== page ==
Wednesday, January 14, 2009

Existential risks: Yellowstone edition

Yellowstone Park has recently been struck by swarms of earthquakes--900 in all since December 26--and while seismologists insist that there's no reason for alarm, one has to wonder if their models are sufficiently calibrated to predict the next big one. The USGS places the annual risk of eruption at "1 in 730,000 or 0.00014%" based, perhaps crudely, on the intervals of previous eruptions at the site.
Yellowstone sits on a large and relatively volatile caldera that has erupted massively three times in the last two million years in 600,000 to 800,000 year intervals. The most recent explosion, roughly 600,000 years ago, may have been the "biggest geologic event" on Earth in the last million years, according to one geologist. Ash covered lands as far away as Texas and Missouri in depths up to an inch, and piled hundreds of feet high closer to the eruption. As Bill Bryson pointed out in his book "A Short History of Nearly Everything," another Yellowstone eruption would be ecologically disastrous, wreaking havoc on agriculture throughout North America in addition to damaging Earth's climate. Greenland ice cores from the last "supervolcano" eruption at Toba, in Sumatra, 70,000 years ago, Bryson reports, show evidence of a "volcanic winter" that endured for six years and bringing humans to the brink of extinction.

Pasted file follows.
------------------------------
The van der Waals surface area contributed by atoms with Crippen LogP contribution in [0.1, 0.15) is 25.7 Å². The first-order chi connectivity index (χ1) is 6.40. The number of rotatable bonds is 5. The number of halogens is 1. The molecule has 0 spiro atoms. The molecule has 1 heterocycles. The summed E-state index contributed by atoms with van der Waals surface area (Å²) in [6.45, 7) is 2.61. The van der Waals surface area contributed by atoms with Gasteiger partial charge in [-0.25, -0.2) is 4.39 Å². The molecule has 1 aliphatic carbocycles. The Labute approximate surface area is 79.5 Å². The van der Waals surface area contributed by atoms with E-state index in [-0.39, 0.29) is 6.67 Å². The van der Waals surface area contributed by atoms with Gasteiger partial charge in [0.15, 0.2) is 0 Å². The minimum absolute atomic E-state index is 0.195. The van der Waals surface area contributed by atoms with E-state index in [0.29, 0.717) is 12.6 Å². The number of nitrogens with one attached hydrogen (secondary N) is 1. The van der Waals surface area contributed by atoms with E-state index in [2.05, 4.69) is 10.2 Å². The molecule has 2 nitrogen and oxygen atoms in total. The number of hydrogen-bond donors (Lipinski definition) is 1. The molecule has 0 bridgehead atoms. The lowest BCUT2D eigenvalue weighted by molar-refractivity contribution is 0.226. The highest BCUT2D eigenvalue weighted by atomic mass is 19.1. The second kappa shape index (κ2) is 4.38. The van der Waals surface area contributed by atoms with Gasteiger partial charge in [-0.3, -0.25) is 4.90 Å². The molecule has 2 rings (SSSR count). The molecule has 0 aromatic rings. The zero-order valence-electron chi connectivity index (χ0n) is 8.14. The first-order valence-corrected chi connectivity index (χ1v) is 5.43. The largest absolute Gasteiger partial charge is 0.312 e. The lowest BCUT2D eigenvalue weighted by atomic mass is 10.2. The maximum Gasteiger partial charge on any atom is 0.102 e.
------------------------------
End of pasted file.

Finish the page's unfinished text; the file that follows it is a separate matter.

Here's a paper by Nick Bostrom on existential risks, which includes a passing reference to supervolcanos. In his first footnote, he notes the possibility of ranking the probability of existential risks by using betting markets, but reminds us that it's a slightly problematic tool since "Only a fool would bet on human extinction since there would be no chance of getting paid whether one won or lost."
ADDENDUM: Here's Robin Hanson on volcanos and global cooling: "It would also increase ozone depletion a bit. But these seem minor compared with dire warnings on warming. And people seem to have unfairly lumped this very solid approach with far more speculative approaches, e.g., orbiting shades or iron ocean seeding. Volcano shading is all well-understood physics and chemistry!"